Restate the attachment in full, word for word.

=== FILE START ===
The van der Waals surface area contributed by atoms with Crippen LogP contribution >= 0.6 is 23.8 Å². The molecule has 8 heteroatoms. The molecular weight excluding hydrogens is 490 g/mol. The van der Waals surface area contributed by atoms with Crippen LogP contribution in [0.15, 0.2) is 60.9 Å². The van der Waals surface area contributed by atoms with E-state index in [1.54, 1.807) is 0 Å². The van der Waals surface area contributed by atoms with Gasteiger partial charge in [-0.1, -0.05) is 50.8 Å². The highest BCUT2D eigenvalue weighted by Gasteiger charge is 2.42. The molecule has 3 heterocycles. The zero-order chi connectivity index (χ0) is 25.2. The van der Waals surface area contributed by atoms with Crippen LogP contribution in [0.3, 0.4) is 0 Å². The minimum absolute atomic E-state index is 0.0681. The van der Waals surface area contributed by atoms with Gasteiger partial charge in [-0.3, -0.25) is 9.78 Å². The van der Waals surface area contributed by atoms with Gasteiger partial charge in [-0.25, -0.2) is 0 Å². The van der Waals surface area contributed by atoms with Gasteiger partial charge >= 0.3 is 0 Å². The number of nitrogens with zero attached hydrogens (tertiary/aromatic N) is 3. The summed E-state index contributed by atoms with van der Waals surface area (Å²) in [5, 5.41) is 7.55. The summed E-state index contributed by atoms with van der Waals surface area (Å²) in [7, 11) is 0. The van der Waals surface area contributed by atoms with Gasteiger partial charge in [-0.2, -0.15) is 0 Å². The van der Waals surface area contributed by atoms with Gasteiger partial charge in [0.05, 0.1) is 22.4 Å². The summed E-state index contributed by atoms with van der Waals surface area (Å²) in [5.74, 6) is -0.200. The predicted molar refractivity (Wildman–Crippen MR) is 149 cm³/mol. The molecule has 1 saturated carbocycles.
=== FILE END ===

The van der Waals surface area contributed by atoms with Crippen LogP contribution >= 0.6 is 23.8 Å². The molecule has 8 heteroatoms. The molecular weight excluding hydrogens is 490 g/mol. The van der Waals surface area contributed by atoms with Crippen LogP contribution in [0.15, 0.2) is 60.9 Å². The van der Waals surface area contributed by atoms with E-state index in [1.54, 1.807) is 0 Å². The van der Waals surface area contributed by atoms with Gasteiger partial charge in [-0.1, -0.05) is 50.8 Å². The highest BCUT2D eigenvalue weighted by Gasteiger charge is 2.42. The molecule has 3 heterocycles. The zero-order chi connectivity index (χ0) is 25.2. The van der Waals surface area contributed by atoms with Crippen LogP contribution in [0.3, 0.4) is 0 Å². The minimum absolute atomic E-state index is 0.0681. The van der Waals surface area contributed by atoms with Gasteiger partial charge in [-0.3, -0.25) is 9.78 Å². The van der Waals surface area contributed by atoms with Gasteiger partial charge in [-0.25, -0.2) is 0 Å². The van der Waals surface area contributed by atoms with Gasteiger partial charge >= 0.3 is 0 Å². The number of nitrogens with zero attached hydrogens (tertiary/aromatic N) is 3. The summed E-state index contributed by atoms with van der Waals surface area (Å²) in [5, 5.41) is 7.55. The summed E-state index contributed by atoms with van der Waals surface area (Å²) in [7, 11) is 0. The van der Waals surface area contributed by atoms with Gasteiger partial charge in [-0.2, -0.15) is 0 Å². The van der Waals surface area contributed by atoms with Gasteiger partial charge in [0.05, 0.1) is 22.4 Å². The summed E-state index contributed by atoms with van der Waals surface area (Å²) in [5.74, 6) is -0.200. The predicted molar refractivity (Wildman–Crippen MR) is 149 cm³/mol. The molecule has 1 saturated carbocycles.